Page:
Uncoalesced global memory bandwidth

It is well known and mentioned specifically in the programming guide that uncoalesced global memory access is much slower than coalesced global memory access. The guide states that 32-bit coalesced is the fastest, followed by 64-bit and 128-bit access, whereas for uncoalesced access, 128-bit access is the fastest, then 64-bit and then 32-bit.

The question I have is: by how much specifically?

If 32-bit coalesced global memory access should give something close to the theoretical maximum bandwidth on a device, what is the exact fraction of that you can expect with every other combination (64-bit coalesced, 128-bit coalesced, 32-bit uncoalesced, 64-bit uncoalesced, 128-bit uncoalesced)? So, coalesced 32-bit is 1/1 and everything else is some other fraction.

I’m aware this may depend on the actual device in question, but for an example let’s say on the G80 series 8800 GTX.

Intuitively my guess is that CUDA will issue (device global memory interface width / total read size) memory transactions of exactly the interface width in size for coalesced access, but each stream processor can only one 32-bit memory transaction in one instruction, so for 64-bit and 128-bit access this would mean the accesses, while coalesced, would be 1/2 and 1/4 respectively in speed relative to coalesced 32-bit access, regardless of the bus width of device.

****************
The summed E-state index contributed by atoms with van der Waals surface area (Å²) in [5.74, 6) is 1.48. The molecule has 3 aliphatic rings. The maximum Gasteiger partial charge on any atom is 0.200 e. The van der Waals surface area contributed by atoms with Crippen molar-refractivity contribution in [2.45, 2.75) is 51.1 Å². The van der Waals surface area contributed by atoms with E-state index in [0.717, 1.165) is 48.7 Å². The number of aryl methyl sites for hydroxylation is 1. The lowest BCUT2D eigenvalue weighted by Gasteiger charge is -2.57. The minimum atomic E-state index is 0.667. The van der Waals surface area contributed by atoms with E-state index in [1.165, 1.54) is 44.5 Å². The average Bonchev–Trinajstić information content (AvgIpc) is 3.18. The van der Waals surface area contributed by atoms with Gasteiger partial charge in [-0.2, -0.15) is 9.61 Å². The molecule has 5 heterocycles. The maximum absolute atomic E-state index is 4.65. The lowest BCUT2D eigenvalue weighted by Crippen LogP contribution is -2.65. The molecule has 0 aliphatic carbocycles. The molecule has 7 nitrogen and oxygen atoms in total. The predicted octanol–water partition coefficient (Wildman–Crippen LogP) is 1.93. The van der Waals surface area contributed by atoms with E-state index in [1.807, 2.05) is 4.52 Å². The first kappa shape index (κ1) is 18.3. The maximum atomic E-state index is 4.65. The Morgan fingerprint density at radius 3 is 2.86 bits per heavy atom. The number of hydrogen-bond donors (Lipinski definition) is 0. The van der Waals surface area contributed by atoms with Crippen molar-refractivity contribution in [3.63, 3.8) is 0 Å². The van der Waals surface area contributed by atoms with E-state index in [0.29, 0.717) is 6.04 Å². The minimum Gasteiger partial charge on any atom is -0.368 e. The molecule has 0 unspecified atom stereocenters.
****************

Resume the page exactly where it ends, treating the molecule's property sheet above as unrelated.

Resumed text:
For uncoalesced 32-bit access, CUDA will be issueing one memory transaction per thread which only occupies 32-bits of the bus width, so for a 384-bit interface on an 8800 GTX this would be 1/12 the speed of coalesced 32-bit access. For uncoalesced 64-bit and 128-bit access, I’m guessing CUDA attempts to issue 2 transactions per 2 threads and 4 transactions per 4 threads respectively, such that in a 64-bit access the first thread will access the first 32-bit word while the 2nd thread simultaneously accesses the 2nd 32-bit word of it’s 64-bit memory operation, then vise versa in the next transaction, and in the same fashion for a 128-bit access. This would make the fractions for uncoalesced access on a 8800 GTX 1/12 for 32-bit, 1/6 for 64-bit, and 1/3 for 128-bit.

Obviously this is just speculation but it seems to make sense that is is how it might be implemented in hardware and it fits with CUDA’s description of bandwidth rates for the various types of global memory access. One interesting thing is that in this way, 128-bit uncoalesced access is faster than 128-bit coalesced access, but this is all speculation. Does anyone have any hard numbers here?

Hmm. I guess I haven’t read the recent docs. On compute 1.0 hardware, it used to say that 64-bit coalesced is usually a bit faster than 32-bit and much faster than 128-bit. On compute 1.1 and newer, the differences are small.

Benchmark it! I wrote a code a long ways back to do this: http://forums.nvidia.com/index.php?showtop…mp;#entry292058

That thread only has results for compute 1.0 and 1.1 boards. Here is the output on a GTX 285:

copy_gmem<char> - Bandwidth:	34.925729 GiB/s